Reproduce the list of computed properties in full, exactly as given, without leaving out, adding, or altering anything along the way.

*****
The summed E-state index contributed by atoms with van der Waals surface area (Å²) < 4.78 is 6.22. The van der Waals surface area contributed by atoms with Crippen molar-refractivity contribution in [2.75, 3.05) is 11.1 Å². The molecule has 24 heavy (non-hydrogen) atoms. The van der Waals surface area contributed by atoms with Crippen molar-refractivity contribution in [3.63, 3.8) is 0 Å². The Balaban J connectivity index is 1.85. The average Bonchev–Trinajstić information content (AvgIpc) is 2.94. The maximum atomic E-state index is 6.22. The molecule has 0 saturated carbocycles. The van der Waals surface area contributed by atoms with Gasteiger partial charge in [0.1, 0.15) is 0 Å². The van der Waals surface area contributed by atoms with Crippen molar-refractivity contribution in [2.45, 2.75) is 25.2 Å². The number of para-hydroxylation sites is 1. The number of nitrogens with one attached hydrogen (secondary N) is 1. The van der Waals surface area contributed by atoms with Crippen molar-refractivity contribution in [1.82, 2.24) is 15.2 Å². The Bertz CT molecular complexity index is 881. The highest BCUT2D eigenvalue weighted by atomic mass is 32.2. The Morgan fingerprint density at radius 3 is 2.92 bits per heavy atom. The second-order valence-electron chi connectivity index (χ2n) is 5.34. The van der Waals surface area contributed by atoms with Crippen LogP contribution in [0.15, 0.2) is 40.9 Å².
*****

The summed E-state index contributed by atoms with van der Waals surface area (Å²) < 4.78 is 6.22. The van der Waals surface area contributed by atoms with Crippen molar-refractivity contribution in [2.75, 3.05) is 11.1 Å². The molecule has 24 heavy (non-hydrogen) atoms. The van der Waals surface area contributed by atoms with Crippen molar-refractivity contribution in [3.63, 3.8) is 0 Å². The Balaban J connectivity index is 1.85. The average Bonchev–Trinajstić information content (AvgIpc) is 2.94. The maximum atomic E-state index is 6.22. The molecule has 0 saturated carbocycles. The van der Waals surface area contributed by atoms with Gasteiger partial charge in [0.1, 0.15) is 0 Å². The van der Waals surface area contributed by atoms with Crippen molar-refractivity contribution in [2.45, 2.75) is 25.2 Å². The number of para-hydroxylation sites is 1. The number of nitrogens with one attached hydrogen (secondary N) is 1. The van der Waals surface area contributed by atoms with Crippen molar-refractivity contribution in [1.82, 2.24) is 15.2 Å². The Bertz CT molecular complexity index is 881. The highest BCUT2D eigenvalue weighted by atomic mass is 32.2. The Morgan fingerprint density at radius 3 is 2.92 bits per heavy atom. The second-order valence-electron chi connectivity index (χ2n) is 5.34. The van der Waals surface area contributed by atoms with Crippen LogP contribution in [0.15, 0.2) is 40.9 Å².